🖊 This article was last updated on June 12, 2019
We wear many hats: parent, spouse, child, friend, manager, employee, side hustler, entrepreneur. We’d love to have enough time to be all these and sneak in enough time to take care of ourselves too.
But let’s get real. More often than not, we can’t figure out how to put everything and everyone in our calendar.
We may be thinking: “If only I can get better at work-life balance, then I can have it all.”
We often fail at achieving that elusive work-life balance and think it’s because of our poor time management skills. While this can be a contributing factor, we may have misconceptions about what work-life balance is, and are therefore aiming for impossible standards.
Read on to discover the 4 myths about “work-life balance” and why it’s not achievable for most of us.
Work-Life Balance Myths
- The term “work-life balance” implies a perfect balance between “work” and “life.” It suggests that we must divide our time, energy, and attention equally among our career goals, family, friends, own businesses, self-care, and hobbies.
- It implies a fixed state of life, where everything remains the same. But the truth is, our priorities change based on our life season and circumstances. In college, we may have had less time for our families and focused more on our studies and new friends. As we mature, our dreams change, and we may decide to let go of some things so we can focus on the aspects we value most.
- Third, the term “work-life balance” suggests that work and life are mutually exclusive: Working is not part of living. But people who have found meaning in their work will disagree with this. Some of us are even having so much fun at work that we no longer have clear-cut distinctions between “working” and “playing.”
- Work-life balance implies that there is always a trade-off: The time we put into work robs us of time we can invest in our relationships. Or leaving the office on time makes us less productive.
There may be some truth to the last one, especially if you are clocking in 60-hour workweeks. You may be missing too many family dinners or cutting back on much-needed sleep.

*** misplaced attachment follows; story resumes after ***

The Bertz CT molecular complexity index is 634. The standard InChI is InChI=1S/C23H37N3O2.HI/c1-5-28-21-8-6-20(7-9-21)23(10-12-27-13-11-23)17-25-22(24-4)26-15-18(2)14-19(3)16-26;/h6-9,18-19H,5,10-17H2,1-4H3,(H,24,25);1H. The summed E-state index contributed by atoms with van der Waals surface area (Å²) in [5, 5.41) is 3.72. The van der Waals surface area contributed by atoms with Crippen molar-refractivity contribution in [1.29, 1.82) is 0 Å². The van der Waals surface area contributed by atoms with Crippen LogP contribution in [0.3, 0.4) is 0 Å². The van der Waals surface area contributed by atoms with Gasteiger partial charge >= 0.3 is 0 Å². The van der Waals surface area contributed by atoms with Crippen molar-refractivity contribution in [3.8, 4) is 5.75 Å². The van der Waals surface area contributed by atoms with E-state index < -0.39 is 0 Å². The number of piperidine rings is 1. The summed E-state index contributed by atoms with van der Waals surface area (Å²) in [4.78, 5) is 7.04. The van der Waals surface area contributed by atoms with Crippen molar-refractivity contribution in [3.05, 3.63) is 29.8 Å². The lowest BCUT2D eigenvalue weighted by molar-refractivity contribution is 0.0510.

But your work also allows you to provide for your family and fund your dreams; therefore, it supports your relationship and financial goals. Also, the time you spend away from work doesn’t necessarily make you less productive. Studies show it can actually help you recharge so you can feel more relaxed and be more focused at work.
But if work-life balance is a myth, what else is there to aim for?
With work-life harmony, we start looking at different parts of our lives as supporting, instead of opposing, each other. Just like how carefully chosen notes, played together, can produce a musical masterpiece, we need to choose which activities to keep, add, or delete (if they don’t blend well with our lives).
Amazon CEO Jeff Bezos uses the framework of work-life harmony to step up his productivity and performance. As he tells Thrive Global: “Balance tends to imply a strict tradeoff. In fact, if I’m happy at work, I’m better at home — a better husband and a better father. And if I’m happy at home, I come into work more energized — a better employee and a better colleague.”
Below are some tips to help you create work-life harmony.
Having work-life harmony
1. Give up the idea that you should give equal time to every aspect of your life
For example, if you are building a business while working a full-time job, know that you will be spending less time going out with friends or watching your favorite games.